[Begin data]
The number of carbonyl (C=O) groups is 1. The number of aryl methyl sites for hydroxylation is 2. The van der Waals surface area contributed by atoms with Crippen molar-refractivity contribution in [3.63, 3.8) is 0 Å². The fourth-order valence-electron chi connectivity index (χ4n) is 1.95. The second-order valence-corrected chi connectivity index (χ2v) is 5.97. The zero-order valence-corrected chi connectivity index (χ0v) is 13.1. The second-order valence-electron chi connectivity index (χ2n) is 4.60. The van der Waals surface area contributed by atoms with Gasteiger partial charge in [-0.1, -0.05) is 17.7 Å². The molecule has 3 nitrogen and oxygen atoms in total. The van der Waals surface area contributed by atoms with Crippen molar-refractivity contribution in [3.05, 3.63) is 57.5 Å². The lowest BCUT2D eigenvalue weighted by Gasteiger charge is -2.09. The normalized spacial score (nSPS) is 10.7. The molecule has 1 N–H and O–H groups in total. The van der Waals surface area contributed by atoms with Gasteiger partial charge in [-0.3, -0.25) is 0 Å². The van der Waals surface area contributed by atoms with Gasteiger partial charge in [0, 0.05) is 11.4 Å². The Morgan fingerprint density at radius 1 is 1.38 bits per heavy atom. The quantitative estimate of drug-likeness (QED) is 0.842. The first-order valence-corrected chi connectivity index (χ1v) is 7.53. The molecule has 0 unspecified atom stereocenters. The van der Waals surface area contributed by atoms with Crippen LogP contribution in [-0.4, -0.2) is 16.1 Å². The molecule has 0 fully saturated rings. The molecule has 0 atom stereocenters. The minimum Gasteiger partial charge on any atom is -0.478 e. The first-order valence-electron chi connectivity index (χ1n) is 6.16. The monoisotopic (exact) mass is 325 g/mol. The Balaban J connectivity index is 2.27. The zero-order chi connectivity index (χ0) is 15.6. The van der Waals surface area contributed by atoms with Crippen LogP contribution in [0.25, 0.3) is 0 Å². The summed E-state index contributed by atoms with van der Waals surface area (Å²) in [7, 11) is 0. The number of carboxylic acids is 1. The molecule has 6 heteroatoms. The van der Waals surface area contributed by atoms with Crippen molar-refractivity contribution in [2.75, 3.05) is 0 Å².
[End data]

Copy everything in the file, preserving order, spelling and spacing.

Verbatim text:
The number of carbonyl (C=O) groups is 1. The number of aryl methyl sites for hydroxylation is 2. The van der Waals surface area contributed by atoms with Crippen molar-refractivity contribution in [3.63, 3.8) is 0 Å². The fourth-order valence-electron chi connectivity index (χ4n) is 1.95. The second-order valence-corrected chi connectivity index (χ2v) is 5.97. The zero-order valence-corrected chi connectivity index (χ0v) is 13.1. The second-order valence-electron chi connectivity index (χ2n) is 4.60. The van der Waals surface area contributed by atoms with Gasteiger partial charge in [-0.1, -0.05) is 17.7 Å². The molecule has 3 nitrogen and oxygen atoms in total. The van der Waals surface area contributed by atoms with Crippen molar-refractivity contribution in [3.05, 3.63) is 57.5 Å². The lowest BCUT2D eigenvalue weighted by Gasteiger charge is -2.09. The normalized spacial score (nSPS) is 10.7. The molecule has 1 N–H and O–H groups in total. The van der Waals surface area contributed by atoms with Gasteiger partial charge in [-0.3, -0.25) is 0 Å². The van der Waals surface area contributed by atoms with Gasteiger partial charge in [0, 0.05) is 11.4 Å². The Morgan fingerprint density at radius 1 is 1.38 bits per heavy atom. The quantitative estimate of drug-likeness (QED) is 0.842. The first-order valence-corrected chi connectivity index (χ1v) is 7.53. The molecule has 0 unspecified atom stereocenters. The van der Waals surface area contributed by atoms with Crippen LogP contribution in [-0.4, -0.2) is 16.1 Å². The molecule has 0 fully saturated rings. The molecule has 0 atom stereocenters. The minimum Gasteiger partial charge on any atom is -0.478 e. The first-order valence-electron chi connectivity index (χ1n) is 6.16. The monoisotopic (exact) mass is 325 g/mol. The Balaban J connectivity index is 2.27. The zero-order chi connectivity index (χ0) is 15.6. The van der Waals surface area contributed by atoms with Crippen LogP contribution in [0.25, 0.3) is 0 Å². The summed E-state index contributed by atoms with van der Waals surface area (Å²) in [7, 11) is 0. The number of carboxylic acids is 1. The molecule has 6 heteroatoms. The van der Waals surface area contributed by atoms with Crippen molar-refractivity contribution in [2.75, 3.05) is 0 Å².